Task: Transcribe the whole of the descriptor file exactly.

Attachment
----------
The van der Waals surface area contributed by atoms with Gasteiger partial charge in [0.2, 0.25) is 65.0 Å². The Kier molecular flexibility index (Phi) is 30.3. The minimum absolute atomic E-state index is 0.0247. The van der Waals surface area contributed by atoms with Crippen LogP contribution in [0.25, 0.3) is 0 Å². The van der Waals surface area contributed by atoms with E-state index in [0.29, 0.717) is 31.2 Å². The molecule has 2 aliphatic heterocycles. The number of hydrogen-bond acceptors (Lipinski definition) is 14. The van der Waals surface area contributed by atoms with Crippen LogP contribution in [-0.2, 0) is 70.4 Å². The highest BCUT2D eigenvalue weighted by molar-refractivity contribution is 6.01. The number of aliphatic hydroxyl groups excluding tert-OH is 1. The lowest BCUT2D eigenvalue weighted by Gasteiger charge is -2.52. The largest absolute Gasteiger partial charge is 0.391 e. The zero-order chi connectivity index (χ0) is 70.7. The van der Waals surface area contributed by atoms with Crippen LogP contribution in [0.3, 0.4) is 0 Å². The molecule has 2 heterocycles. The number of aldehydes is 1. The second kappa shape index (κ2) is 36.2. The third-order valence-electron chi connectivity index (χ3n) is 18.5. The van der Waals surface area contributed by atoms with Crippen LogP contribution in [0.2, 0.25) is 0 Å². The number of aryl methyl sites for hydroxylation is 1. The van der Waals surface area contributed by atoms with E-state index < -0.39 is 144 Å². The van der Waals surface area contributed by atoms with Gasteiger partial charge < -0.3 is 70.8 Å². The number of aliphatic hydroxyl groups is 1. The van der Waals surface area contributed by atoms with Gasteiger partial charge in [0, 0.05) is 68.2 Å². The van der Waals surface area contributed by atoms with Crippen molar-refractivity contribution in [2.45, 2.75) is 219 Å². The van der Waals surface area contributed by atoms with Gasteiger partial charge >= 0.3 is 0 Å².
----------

The van der Waals surface area contributed by atoms with Gasteiger partial charge in [0.2, 0.25) is 65.0 Å². The Kier molecular flexibility index (Phi) is 30.3. The minimum absolute atomic E-state index is 0.0247. The van der Waals surface area contributed by atoms with Crippen LogP contribution in [0.25, 0.3) is 0 Å². The van der Waals surface area contributed by atoms with E-state index in [0.29, 0.717) is 31.2 Å². The molecule has 2 aliphatic heterocycles. The number of hydrogen-bond acceptors (Lipinski definition) is 14. The van der Waals surface area contributed by atoms with Crippen LogP contribution in [-0.2, 0) is 70.4 Å². The highest BCUT2D eigenvalue weighted by molar-refractivity contribution is 6.01. The number of aliphatic hydroxyl groups excluding tert-OH is 1. The lowest BCUT2D eigenvalue weighted by Gasteiger charge is -2.52. The largest absolute Gasteiger partial charge is 0.391 e. The zero-order chi connectivity index (χ0) is 70.7. The van der Waals surface area contributed by atoms with Crippen LogP contribution in [0.3, 0.4) is 0 Å². The molecule has 2 heterocycles. The number of aldehydes is 1. The second kappa shape index (κ2) is 36.2. The third-order valence-electron chi connectivity index (χ3n) is 18.5. The van der Waals surface area contributed by atoms with Crippen LogP contribution in [0.2, 0.25) is 0 Å². The number of aryl methyl sites for hydroxylation is 1. The van der Waals surface area contributed by atoms with E-state index < -0.39 is 144 Å². The van der Waals surface area contributed by atoms with Gasteiger partial charge < -0.3 is 70.8 Å². The number of aliphatic hydroxyl groups is 1. The van der Waals surface area contributed by atoms with Gasteiger partial charge in [0, 0.05) is 68.2 Å². The van der Waals surface area contributed by atoms with Crippen molar-refractivity contribution in [2.45, 2.75) is 219 Å². The van der Waals surface area contributed by atoms with Gasteiger partial charge >= 0.3 is 0 Å².